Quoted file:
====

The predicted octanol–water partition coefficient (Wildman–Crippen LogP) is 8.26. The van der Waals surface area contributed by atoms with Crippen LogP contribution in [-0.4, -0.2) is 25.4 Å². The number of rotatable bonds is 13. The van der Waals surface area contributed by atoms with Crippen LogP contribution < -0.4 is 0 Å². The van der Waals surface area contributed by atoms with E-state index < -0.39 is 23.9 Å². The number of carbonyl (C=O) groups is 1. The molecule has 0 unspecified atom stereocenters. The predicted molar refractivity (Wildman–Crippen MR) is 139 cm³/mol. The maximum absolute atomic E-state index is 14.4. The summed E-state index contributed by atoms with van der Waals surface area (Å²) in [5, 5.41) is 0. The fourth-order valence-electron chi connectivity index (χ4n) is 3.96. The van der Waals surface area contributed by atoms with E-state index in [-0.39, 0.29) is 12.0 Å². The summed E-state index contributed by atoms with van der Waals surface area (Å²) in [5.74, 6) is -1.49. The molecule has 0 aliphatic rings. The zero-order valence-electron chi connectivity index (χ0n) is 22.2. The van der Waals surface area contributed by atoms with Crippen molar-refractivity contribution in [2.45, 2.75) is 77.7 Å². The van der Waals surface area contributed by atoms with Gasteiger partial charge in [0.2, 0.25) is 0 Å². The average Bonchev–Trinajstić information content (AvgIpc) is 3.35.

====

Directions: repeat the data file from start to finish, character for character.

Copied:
The predicted octanol–water partition coefficient (Wildman–Crippen LogP) is 8.26. The van der Waals surface area contributed by atoms with Crippen LogP contribution in [-0.4, -0.2) is 25.4 Å². The number of rotatable bonds is 13. The van der Waals surface area contributed by atoms with Crippen LogP contribution < -0.4 is 0 Å². The van der Waals surface area contributed by atoms with E-state index < -0.39 is 23.9 Å². The number of carbonyl (C=O) groups is 1. The molecule has 0 unspecified atom stereocenters. The predicted molar refractivity (Wildman–Crippen MR) is 139 cm³/mol. The maximum absolute atomic E-state index is 14.4. The summed E-state index contributed by atoms with van der Waals surface area (Å²) in [5, 5.41) is 0. The fourth-order valence-electron chi connectivity index (χ4n) is 3.96. The van der Waals surface area contributed by atoms with E-state index in [-0.39, 0.29) is 12.0 Å². The summed E-state index contributed by atoms with van der Waals surface area (Å²) in [5.74, 6) is -1.49. The molecule has 0 aliphatic rings. The zero-order valence-electron chi connectivity index (χ0n) is 22.2. The van der Waals surface area contributed by atoms with Crippen molar-refractivity contribution in [2.45, 2.75) is 77.7 Å². The van der Waals surface area contributed by atoms with Gasteiger partial charge in [0.2, 0.25) is 0 Å². The average Bonchev–Trinajstić information content (AvgIpc) is 3.35.